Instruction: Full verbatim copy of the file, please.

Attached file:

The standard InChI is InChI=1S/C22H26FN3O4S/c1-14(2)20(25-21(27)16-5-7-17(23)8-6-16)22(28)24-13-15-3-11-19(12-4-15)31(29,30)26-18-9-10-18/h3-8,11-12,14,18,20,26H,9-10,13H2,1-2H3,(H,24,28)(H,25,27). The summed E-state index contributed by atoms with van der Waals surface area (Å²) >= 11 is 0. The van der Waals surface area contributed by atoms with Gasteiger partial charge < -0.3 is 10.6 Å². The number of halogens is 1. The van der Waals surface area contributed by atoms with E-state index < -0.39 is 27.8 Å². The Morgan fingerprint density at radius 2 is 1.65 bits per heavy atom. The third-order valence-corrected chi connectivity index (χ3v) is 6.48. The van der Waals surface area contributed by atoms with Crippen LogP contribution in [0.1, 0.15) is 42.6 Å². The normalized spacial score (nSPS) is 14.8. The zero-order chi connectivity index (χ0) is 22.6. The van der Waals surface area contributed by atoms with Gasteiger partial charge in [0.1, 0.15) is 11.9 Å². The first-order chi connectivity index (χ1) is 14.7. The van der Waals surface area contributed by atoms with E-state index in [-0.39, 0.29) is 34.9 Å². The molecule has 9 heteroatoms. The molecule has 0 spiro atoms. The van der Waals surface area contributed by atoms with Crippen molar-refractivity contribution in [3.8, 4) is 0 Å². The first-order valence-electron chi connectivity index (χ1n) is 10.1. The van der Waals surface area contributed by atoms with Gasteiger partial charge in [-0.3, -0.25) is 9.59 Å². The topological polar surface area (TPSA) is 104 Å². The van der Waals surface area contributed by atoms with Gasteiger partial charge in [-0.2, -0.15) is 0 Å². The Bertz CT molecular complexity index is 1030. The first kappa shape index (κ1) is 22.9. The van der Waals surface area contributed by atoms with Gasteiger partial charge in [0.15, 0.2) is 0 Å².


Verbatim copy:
The standard InChI is InChI=1S/C22H26FN3O4S/c1-14(2)20(25-21(27)16-5-7-17(23)8-6-16)22(28)24-13-15-3-11-19(12-4-15)31(29,30)26-18-9-10-18/h3-8,11-12,14,18,20,26H,9-10,13H2,1-2H3,(H,24,28)(H,25,27). The summed E-state index contributed by atoms with van der Waals surface area (Å²) >= 11 is 0. The van der Waals surface area contributed by atoms with Gasteiger partial charge < -0.3 is 10.6 Å². The number of halogens is 1. The van der Waals surface area contributed by atoms with E-state index < -0.39 is 27.8 Å². The Morgan fingerprint density at radius 2 is 1.65 bits per heavy atom. The third-order valence-corrected chi connectivity index (χ3v) is 6.48. The van der Waals surface area contributed by atoms with Crippen LogP contribution in [0.1, 0.15) is 42.6 Å². The normalized spacial score (nSPS) is 14.8. The zero-order chi connectivity index (χ0) is 22.6. The van der Waals surface area contributed by atoms with Gasteiger partial charge in [0.1, 0.15) is 11.9 Å². The first-order chi connectivity index (χ1) is 14.7. The van der Waals surface area contributed by atoms with E-state index in [-0.39, 0.29) is 34.9 Å². The molecule has 9 heteroatoms. The molecule has 0 spiro atoms. The van der Waals surface area contributed by atoms with Crippen molar-refractivity contribution in [3.8, 4) is 0 Å². The first-order valence-electron chi connectivity index (χ1n) is 10.1. The van der Waals surface area contributed by atoms with Gasteiger partial charge in [-0.3, -0.25) is 9.59 Å². The topological polar surface area (TPSA) is 104 Å². The van der Waals surface area contributed by atoms with Gasteiger partial charge in [-0.2, -0.15) is 0 Å². The Bertz CT molecular complexity index is 1030. The first kappa shape index (κ1) is 22.9. The van der Waals surface area contributed by atoms with Gasteiger partial charge in [0.15, 0.2) is 0 Å².